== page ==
So while Atletico deserves a lot of credit for their effort on Saturday, they needed more than a moral victory. They needed some sort of silver lining on the extremely dark cloud that is the start of their season. A win against Real could have been that lining and the start of their climb out of the cellar. As mentioned, to their credit, they never gave up and they played the entire 90 minutes. They had as many shots and controlled the ball as much as Real. They are as good of a team as Real and most every other team they have faced this season. They have all the players, but haven't been able to piece it together. It almost came together in Madrid on Saturday night, they just needed a Manchester United stoppage time to get another goal. Another goal to tie the game would have been huge for Atletico. To crawl back from a 3-0 deficit against their rivals could have saved the season from an emotional standpoint. Unfortunately it didn't happen and their season is over. I know it's only November, but they only have 7 total points, while the league leaders already have over 20. Atletico won't be relegated, but they aren't catching the leaders this season. Much like the photo, the loss on Saturday was probably the knock-out blow. Hopefully Atletico doesn't give up entirely because they have loads of talent and can easily disrupt other teams down the stretch. Still, it's a sad consolation and role for a team with so much talent and that had such high expectations at the start of the season.

Real Madrid 3 - Atletico Madrid 2

More Whining from Ferguson After Chelsea Defeat Manchester United

A big win for Chelsea over Manchester United this weekend, if somewhat less impressive than it might have been. And although there's plenty that might be said about the game itself, what's piqued my interest (or, rather, ire) is the (increasingly predictable) conduct of Sir Alex Ferguson in the aftermath. Can anyone think of a game in recent memory that ManU didn't get the result they wanted and SAF didn't try to blame it all on the referee afterward? Chelsea, Sunderland, CSKA Moscow, Liverpool, the list goes on and on. In my mind, it's gone beyond poor sportsmanship to downright whining, if not certified paranoia. And the shocking thing about Ferguson's issues with referees is that there's a legitimate argument that, if anything, ManU is the team that gets the real breaks--like the extra-extended injury time in the Manchester Derby this year.

There was some hope that SAF's apology to Alan Wiley (ref of the Sunderland game) would signal a change in tune from him and other EPL managers, but that hope clearly seems to have been a pipe dream. SAF has learned nothing. Ferguson apparently cannot accept the fact that his team does not deserve to win every game. Instead--whaddya know--those refs keep ruining the games for him. It's getting old. Real old. It's time for SAF to cowboy up and take his losses like a man. No matter how bad a single decision may have been, it only ever matters if his team is not good enough to put the game out of reach anyway.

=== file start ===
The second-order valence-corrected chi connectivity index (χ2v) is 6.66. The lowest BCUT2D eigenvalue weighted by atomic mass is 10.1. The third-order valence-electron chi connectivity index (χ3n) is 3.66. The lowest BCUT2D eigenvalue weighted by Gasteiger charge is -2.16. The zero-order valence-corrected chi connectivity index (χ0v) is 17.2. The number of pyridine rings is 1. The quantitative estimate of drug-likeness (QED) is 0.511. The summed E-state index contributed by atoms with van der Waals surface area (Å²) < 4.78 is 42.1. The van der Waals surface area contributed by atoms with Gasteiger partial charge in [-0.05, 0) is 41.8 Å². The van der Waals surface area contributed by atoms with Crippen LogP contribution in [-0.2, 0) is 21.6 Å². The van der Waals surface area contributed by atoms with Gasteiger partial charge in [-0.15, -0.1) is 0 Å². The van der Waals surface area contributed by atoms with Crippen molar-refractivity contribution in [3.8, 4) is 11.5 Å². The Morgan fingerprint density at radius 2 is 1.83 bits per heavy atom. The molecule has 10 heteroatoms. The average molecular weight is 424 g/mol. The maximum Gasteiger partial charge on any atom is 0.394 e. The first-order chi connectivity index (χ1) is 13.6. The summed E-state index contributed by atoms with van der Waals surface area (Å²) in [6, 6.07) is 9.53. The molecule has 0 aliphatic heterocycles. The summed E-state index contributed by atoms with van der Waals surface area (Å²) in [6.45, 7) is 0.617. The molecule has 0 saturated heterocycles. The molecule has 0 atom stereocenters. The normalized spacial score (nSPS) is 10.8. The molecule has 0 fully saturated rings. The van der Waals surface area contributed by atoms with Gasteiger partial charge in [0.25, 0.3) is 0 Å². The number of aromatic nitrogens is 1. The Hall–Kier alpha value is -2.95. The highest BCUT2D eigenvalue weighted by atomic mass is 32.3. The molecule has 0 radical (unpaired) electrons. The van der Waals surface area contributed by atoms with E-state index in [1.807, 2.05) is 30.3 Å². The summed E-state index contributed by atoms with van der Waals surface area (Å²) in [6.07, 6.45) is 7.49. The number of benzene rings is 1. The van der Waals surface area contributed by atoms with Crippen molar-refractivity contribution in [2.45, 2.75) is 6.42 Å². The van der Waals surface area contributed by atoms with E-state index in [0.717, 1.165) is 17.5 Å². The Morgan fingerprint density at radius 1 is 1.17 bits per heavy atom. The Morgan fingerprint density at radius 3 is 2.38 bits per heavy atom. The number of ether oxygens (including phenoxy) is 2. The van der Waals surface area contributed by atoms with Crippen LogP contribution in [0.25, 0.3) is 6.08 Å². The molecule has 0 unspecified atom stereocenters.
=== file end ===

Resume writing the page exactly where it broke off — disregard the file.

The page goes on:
EPL Report: Tottenham Hotspur 2 - 1 Sunderland: Did Darren Bent Dive?

When Robbie Keane put Tottenham Hotspur up over Sunderland in the 12th minute it was against the run of play and a very fortunate goal. A flick on from Crouch went right to Robbie Keane who hit it right at Sunderland's goalkeeper, Craig Gordon. Gordon blocked it but the ball came right back to Keane who quickly bundled it into the net. For the next 50 minutes, Sunderland controlled the game and had 4 shots on target to Spurs 1 but could not break through. Andy Reid was outstanding, controlling the midfield and smacking the crossbar on a 25 yarder shot.

Then everything changed in the 50th minute when Darren Bent touched the ball just past the outstretched arms of Tottenham Hotspur's keeper, Huerelho Gomes and then fell to the ground. The ESPN announcer said that he drew the foul. Did Darren Bent dive? In basketball we call it a flop and it seems that something similar happened here. It was probably a foul and the official had to call it. Darren Bent was touched by the keeper but Bent really had no chance of scoring because his touch was too hard. The official produced a yellow card for Gomes, which means that there was not a clear scoring opportunity or he would have produced a red card.

Bent, relishing the chance to score against his former team, where he was left to rot on the bench, stepped up to take the penalty. Like a quarterback telegraphing a throw to his receiver, Bent stared down the keeper's left side. Gomes read it like a linebacker watching the QBs eyes and blocked the shot. Gomes raised his arms in triumph, feeling entirely vindicated and Spurs took over the game, eventually scoring again and shutting down Sunderland. It was a game changing moment but the question remains. Did Darren Bent dive? Well, the ball never lies.

Tottenham Hotspur 2 - Sunderland 1


Ever had a ref a little card happy? Dishing out cards left and right?

What about a ref that was afraid to show a Red? Are girls tougher than boys? Do they just not retaliate? How does this gal get away with this stuff? I would have clocked her.

Maybe BYU should stop preaching the whole "turn the other cheek thing".

MLS Playoffs!

Sick of Champions League? Bored with the EPL? La Liga not interesting enough? Great news, the MLS Playoffs are going on. What's more American than soccer, and playoffs.

Who makes the playoffs? The top 8 teams, out of 15. (Next year team #16 Philly joins, and in 2011, teams #17 Portland, and #18 Vancouver will join the League).

The format? 1st round, home and away series. Away goals don't count for more, just final aggregate score.

So, who is your pick?
RSL vs Columbus
New England vs Chicago
Seattle vs Houston
Chivas vs LA